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Duke University Theater Studies Rebuilds The Lower Depths by Maxim Gorky from the Ground Up

by Alan R. Hall

November 14, 2009, Durham, NC: As the main play of Duke University Theater Studies’ Fall 2009 season, The Lower D’s opened this past weekend in Emma A. Sheafer Laboratory Theater, downstairs in the Bryan Center student union. Adapted from the 1902 play The Lower Depths by the Russian novelist and playwright Maxim Gorky (1868-1936), The Lower D’s depicts a poorhouse in which 18 souls try to scratch out a living.

The director of the production, Duke Theater Studies faculty member Jay O’Berski, has a long pedigree of theater arts that began even before his college days in Michigan; and his achievements in theater in the Triangle are well documented. He arrived in Chapel Hill with the Somnambulist Project in the early 1990s and soon made a name for himself as an actor and director. He currently wears three hats, including co-founder and artistic director of the Little Green Pig Theatrical Concern and associate artistic director of Manbites Dog Theater.

O’Berski states that the play The Lower D’s is an adaptation of Gorky’s original work. The 18 characters have been stripped of their Russian roots and rebuilt by the actors themselves, each of whom has posted a character sketch of his role on a giant handmade billboard in the lobby of the theater. This billboard, made entirely of recycled material, is the only “program” that exists for the piece.

The production is entirely handmade and constructed of material “begged, borrowed, or stolen” by the cast members. The actors worked with O’Berski and set designer Torry Bend to build an amazing set, producing a “zero-carbon footprint” of a show that the director says gives the cast “ownership” of the new work.

The play is set not in Russia but in Lagos, Nigeria; and the characters are far more international than in the original play. They range from Scottish to African to Russian as well as Middle-Eastern, Asian, and European. This diversity of origins reflects the diversity of the cast, which also ranges from Western to Eastern with many stops in between.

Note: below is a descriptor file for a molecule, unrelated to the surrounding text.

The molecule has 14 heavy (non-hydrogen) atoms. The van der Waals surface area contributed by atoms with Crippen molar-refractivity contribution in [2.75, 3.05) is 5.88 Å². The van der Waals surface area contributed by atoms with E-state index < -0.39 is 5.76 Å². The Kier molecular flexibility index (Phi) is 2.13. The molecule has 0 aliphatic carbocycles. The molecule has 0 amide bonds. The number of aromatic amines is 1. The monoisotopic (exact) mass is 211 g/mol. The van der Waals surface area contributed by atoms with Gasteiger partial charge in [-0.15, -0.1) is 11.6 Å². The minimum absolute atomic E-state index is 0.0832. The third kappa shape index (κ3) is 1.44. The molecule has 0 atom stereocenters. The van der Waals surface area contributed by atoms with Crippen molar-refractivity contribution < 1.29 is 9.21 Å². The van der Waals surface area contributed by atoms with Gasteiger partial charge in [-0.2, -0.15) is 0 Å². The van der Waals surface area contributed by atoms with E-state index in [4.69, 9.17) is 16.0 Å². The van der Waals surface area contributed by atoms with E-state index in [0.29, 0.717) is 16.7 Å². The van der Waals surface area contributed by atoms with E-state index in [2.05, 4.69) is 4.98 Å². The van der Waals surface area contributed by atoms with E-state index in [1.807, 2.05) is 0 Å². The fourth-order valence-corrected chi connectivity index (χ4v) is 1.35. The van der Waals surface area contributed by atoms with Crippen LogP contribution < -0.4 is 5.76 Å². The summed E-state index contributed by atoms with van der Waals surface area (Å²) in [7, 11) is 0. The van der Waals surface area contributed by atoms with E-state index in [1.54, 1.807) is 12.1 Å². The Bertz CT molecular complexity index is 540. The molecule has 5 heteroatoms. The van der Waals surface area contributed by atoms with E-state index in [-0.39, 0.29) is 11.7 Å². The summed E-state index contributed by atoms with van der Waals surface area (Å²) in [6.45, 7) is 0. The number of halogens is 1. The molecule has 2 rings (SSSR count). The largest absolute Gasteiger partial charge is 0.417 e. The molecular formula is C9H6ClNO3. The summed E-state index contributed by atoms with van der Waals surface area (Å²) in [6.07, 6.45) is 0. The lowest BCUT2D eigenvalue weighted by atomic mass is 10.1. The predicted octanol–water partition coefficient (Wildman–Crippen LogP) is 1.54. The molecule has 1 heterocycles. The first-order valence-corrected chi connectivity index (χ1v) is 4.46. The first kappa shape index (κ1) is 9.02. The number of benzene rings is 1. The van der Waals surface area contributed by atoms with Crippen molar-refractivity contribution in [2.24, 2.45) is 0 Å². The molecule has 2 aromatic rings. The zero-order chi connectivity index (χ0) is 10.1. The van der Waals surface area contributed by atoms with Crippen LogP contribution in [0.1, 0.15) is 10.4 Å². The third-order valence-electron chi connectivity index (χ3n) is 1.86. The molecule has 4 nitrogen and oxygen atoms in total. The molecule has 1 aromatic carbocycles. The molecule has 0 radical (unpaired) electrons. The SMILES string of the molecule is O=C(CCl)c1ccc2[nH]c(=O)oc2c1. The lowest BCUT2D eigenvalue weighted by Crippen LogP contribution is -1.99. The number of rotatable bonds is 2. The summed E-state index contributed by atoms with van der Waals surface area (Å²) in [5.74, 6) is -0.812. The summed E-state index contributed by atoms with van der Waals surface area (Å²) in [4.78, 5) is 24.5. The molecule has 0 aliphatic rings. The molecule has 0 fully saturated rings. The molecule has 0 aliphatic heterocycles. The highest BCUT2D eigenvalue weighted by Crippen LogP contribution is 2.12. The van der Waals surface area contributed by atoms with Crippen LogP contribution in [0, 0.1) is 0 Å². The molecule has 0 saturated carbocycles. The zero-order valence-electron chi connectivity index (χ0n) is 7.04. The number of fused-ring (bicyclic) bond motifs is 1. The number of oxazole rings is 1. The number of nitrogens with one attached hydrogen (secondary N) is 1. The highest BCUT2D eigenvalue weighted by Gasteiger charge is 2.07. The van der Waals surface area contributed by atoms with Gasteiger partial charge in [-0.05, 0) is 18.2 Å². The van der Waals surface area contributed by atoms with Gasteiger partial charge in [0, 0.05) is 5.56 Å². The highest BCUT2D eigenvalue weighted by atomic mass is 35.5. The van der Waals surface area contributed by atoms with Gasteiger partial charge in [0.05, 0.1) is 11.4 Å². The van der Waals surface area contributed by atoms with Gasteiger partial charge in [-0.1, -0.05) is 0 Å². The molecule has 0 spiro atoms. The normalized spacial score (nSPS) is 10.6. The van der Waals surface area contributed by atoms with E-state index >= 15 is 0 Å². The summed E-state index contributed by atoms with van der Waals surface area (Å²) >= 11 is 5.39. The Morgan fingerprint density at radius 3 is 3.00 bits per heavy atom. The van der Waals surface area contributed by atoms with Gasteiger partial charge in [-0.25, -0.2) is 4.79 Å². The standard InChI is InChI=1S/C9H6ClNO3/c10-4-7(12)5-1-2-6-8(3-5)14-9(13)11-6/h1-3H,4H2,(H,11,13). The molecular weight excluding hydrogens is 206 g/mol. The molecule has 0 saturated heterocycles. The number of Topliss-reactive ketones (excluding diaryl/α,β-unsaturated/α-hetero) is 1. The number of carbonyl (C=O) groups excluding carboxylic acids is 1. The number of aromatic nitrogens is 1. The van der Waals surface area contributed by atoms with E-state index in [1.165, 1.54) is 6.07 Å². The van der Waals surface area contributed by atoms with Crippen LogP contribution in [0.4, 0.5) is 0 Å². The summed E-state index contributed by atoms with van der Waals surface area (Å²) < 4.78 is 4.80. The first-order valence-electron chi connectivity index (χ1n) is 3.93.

The set is a hole, basically; and the only way in or out is a deep ladder stage left. “Ground level” is above the set and the house, in the catwalks. The hovel in which these characters live is a miasma of odd construction. Each character has tried to make a place for him or herself within these dirty gray walls, applying posters, makeshift doors, or curtains to their bunks, anything that can give the individual a feeling of home in this dirty sty of a cellar.

We meet the cast as an ensemble before we learn the individuals’ names; indeed, very close attention must be paid to get the names of all involved. This “day-in-the-life” production is a dynamic and complicated work that stretches the talents of these collegiate actors and creates a community of people whose meager lives are heart wrenching.

It would be easy to say that “nothing” happens in this play, but it would be more correct to say that “everything” happens. While no discernable plot unfolds, the lives of these people create the day as it evolves before us. Musicians create music, the working poor go about their jobs, and the requisite hookers ply their trade with the poor who seek solace in their arms.

Eating and drinking, living and dying goes on all around us. People love and hate; Man is reviled and exalted. Men and women fight and dream and talk and scream and work and play and laugh and cry. Kindness and cruelty are bedfellows on mattresses strewn on the floor. Books and buckets and instruments and prayer rugs share the tiny space these young actors create. It is amazing and stupefying to watch this grand interaction unfold. These characters are so ugly, so poor, and so real that they are beautiful.

The cast for Duke Theater Studies’ main-stage production of The Lower D’s includes: Ali Yalgin (The Actor), Carolyn McDaniel (Natasha), Timothy Goldberg (Soodi), Utrophia Robinson (Chioma), Ted Caywood (Damon), Emma Miller (Chan), Conrad Haynes (Obanyana), Kala Wolfe (Anna), Danya Taymor (Izabel), Eugenia Madorsky (Vassilissa), Kelsey Wang (Ming), David Rothschild (Kletsch), Jennifer Blocker (DJ), Kana Hatakeyuma (Yukari), Yujin Chun (Hanna), Kirsten Johanssen (Johanna), and Ben Bergmann (Coop). If you want to see college-level actors performing professional-grade ensemble work, then The Lower D’s is the one to watch.

The Lower D’s will run November 19-21 at Sheafer Theater. See our Theater Calendar for details.

   
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